November 28, 2012
- A “lost decade”? How about four lost decades for household net worth?
- Chart goes vertical as a $100 billion tab comes due next summer
- A new estimate of the “real” national debt
- Chris Mayer with four reasons to be optimistic about the U.S. despite the numbers… Byron King and Patrick Cox with equally bullish outlooks for their own specialties
- Chinese Communists are punked… a nominee for the Fiscal Cliff National Monument… and more!
Behold a new damage assessment from the credit crisis: The net worth of the median American household plunged 47% from 2007-2010.
So concludes a study by New York University’s Edward Wolff. “The debt of the middle class exploded from 1983 to 2007,” he writes, “already creating a very fragile middle class in the United States… [T]heir position deteriorated even more over the ‘Great Recession.'”
Remarkably, if you throw out housing, the picture is even worse: Median nonhome net worth dived 59% between 2007-2010 and is indeed substantially lower than it was in 1962 — which is as far back as Wolff dared to look.
In Washington, Wolff’s study is prompting a thorough reexamination of policies that larded down the middle class with so much debt over the decades.
Just kidding: The Beltway class is latching on to the part of Wolff’s study that noted median net worth among “the 1%” grew 71% between 1983-2010, measured in 2010 dollars.
“Inequality skyrocketed as a consequence of the Great Recession,” says the questionably named Center for American Progress, “taking resources away from middle class, minority and young families while the wealthy made significant gains.”
The statistic is “almost ready-made for an Occupy Wall Street banner,” notes a story at Salon.
Like it or not, here’s another statistic of that ilk: Student loan delinquencies skyrocketed during the third quarter, according to new figures from the New York Fed.
As of June 30, less than 9% of loan balances were 90 days or more in arrears. As of Sept. 30, the number was 11%. That’s bad enough. In the context of the last decade, it’s frightening.
“Nearly all student loans — 93% of them last year — are made directly by the government,” The Wall Street Journal points out.
“The real fallout from the student loan crisis will hit in mid-2013, four years after the volume of government-funded student loans surged,” our macro strategist Dan Amoss wrote in August . “Like the infamous option ARMs (adjustable-rate mortgages) during the housing bubble, these loans have precisely timed fuses: Four years after the loans are made, borrowers must start making payments.”
“Within a handful of years,” he amends his forecast now, “U.S. taxpayers will be on the hook for over $100 billion in student loan defaults.”
Then again, what’s $100 billion in a “real” national debt of $86.8 trillion?
Officially, the national debt stands this morning at $16.3 trillion. But as we’ve long pointed out, that number does not include future liabilities for Social Security and Medicare.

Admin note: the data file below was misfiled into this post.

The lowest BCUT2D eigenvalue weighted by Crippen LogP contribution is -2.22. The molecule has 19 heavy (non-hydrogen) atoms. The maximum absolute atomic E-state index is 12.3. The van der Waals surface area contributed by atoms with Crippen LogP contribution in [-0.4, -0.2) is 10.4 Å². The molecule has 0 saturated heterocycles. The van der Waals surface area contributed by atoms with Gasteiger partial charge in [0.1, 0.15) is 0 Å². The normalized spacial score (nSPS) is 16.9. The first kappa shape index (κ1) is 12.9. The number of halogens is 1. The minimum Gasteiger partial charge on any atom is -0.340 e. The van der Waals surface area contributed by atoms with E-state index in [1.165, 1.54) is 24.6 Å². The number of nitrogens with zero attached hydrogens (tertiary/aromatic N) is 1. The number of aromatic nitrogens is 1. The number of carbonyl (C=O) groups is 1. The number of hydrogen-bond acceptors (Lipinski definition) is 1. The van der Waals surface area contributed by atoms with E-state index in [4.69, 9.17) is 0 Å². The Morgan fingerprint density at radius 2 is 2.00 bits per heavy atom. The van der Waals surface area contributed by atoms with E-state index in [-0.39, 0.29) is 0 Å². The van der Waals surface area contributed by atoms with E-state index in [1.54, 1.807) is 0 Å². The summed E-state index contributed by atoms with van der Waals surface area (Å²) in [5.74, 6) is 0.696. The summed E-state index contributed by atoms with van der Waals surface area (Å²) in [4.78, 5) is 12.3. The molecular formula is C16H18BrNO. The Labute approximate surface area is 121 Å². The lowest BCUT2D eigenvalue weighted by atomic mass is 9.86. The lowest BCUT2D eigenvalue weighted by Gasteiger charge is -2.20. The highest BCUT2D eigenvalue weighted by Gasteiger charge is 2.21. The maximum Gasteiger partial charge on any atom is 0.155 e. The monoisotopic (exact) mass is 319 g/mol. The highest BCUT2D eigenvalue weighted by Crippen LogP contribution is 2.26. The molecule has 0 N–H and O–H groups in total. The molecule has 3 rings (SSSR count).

Different people come up with different numbers when it comes to the true national debt: Former comptroller general and I.O.U.S.A. protagonist David Walker reckons it’s $71 trillion. Boston University’s Larry Kotlikoff’s number crunching comes up with a figure three times as big, $222 trillion.
The $86.8 trillion figure comes from former congressmembers Christopher Cox and William Archer, writing in an Op-Ed posted yesterday at Yahoo Finance.
“Were American policy makers to have the benefit of transparent financial statements prepared the way public companies must report their pension liabilities,” the duo write, “they would see clearly the magnitude of the future borrowing that these liabilities imply.”
Contra Messrs. Cox and Archer, they do: The Treasury Department issues an annual Financial Report of the United States Government — every year during the week between Christmas and New Year’s, to make sure as few people as possible see it… Heh.
But… believe it or not… on this Wednesday, we write not to break you down, but rather to build you up. Despite the gloom above, we bring some surprisingly optimistic outlooks from our editors below, after we check the numbers…
Major U.S. stock indexes are adding to yesterday’s losses. The S&P sinks further below 1,400 — currently 1,396.
New home sales were a “miss” this morning — down 0.3%, to an annual rate of 368,000.
Precious metals got whacked as soon as Comex trading opened. Gold is down to $1,712, silver $33.44. Crude is drifting down below $86.
“There are reasons for optimism,” writes Chris Mayer, kicking off a series of anti-gloom remarks this morning: “big, powerful, long-term reasons to feel good about the prospects for your portfolio, particularly in the U.S.”
In part, it’s a relative thing: The rest of the world doesn’t look so hot. China is done emerging, and many of its wealthiest citizens are looking to move.
Meanwhile, “Brazil has problems. It is looking like the banana republic it was and perhaps always will be. India struggles. The EU is shrinking. Japan has mega problems. These are all big markets. And they are all in trouble. The U.S., compared with this lot, has many attractive attributes.” Among them…
- The housing market is clearly recovering. It is no longer a drag on the economy. Prices have begun to recover in most cities. Investment has started to come back
- The banking sector is also recovering. U.S. banks are on the mend. The worst problems are behind them
- There’s also the shale oil and gas boom. Lower energy prices are good for the economy as a whole. As we’ve covered, this is also an aid to U.S. manufacturing, which leads us to…
- U.S. manufacturing is starting to come back. There are definitely opportunities to make stuff in the U.S. and invest with a world-class set of American companies. Carlyle Group, for instance has committed $4.4 billion to U.S. plays — two-thirds of it in manufacturing and industry.
“I do believe it is a good time to invest in the U.S.,” Chris concludes, “especially as it relates to those four bullet points above — though you still need to be choosy, in particular about the price you pay.”